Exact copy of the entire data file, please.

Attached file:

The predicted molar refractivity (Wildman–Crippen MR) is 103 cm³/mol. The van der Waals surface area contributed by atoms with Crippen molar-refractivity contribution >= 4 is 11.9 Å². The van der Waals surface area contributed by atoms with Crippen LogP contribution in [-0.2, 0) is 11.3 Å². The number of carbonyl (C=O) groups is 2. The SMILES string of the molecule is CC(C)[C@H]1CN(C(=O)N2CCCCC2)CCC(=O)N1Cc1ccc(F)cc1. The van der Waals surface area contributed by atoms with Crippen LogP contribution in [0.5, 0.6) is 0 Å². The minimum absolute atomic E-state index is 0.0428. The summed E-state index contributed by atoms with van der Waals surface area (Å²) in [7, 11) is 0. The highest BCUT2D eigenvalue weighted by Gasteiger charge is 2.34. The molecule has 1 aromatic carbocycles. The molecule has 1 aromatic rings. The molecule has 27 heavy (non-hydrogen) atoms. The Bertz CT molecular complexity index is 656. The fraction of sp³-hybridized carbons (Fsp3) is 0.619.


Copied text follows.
The predicted molar refractivity (Wildman–Crippen MR) is 103 cm³/mol. The van der Waals surface area contributed by atoms with Crippen molar-refractivity contribution >= 4 is 11.9 Å². The van der Waals surface area contributed by atoms with Crippen LogP contribution in [-0.2, 0) is 11.3 Å². The number of carbonyl (C=O) groups is 2. The SMILES string of the molecule is CC(C)[C@H]1CN(C(=O)N2CCCCC2)CCC(=O)N1Cc1ccc(F)cc1. The van der Waals surface area contributed by atoms with Crippen LogP contribution in [0.5, 0.6) is 0 Å². The minimum absolute atomic E-state index is 0.0428. The summed E-state index contributed by atoms with van der Waals surface area (Å²) in [7, 11) is 0. The highest BCUT2D eigenvalue weighted by Gasteiger charge is 2.34. The molecule has 1 aromatic carbocycles. The molecule has 1 aromatic rings. The molecule has 27 heavy (non-hydrogen) atoms. The Bertz CT molecular complexity index is 656. The fraction of sp³-hybridized carbons (Fsp3) is 0.619.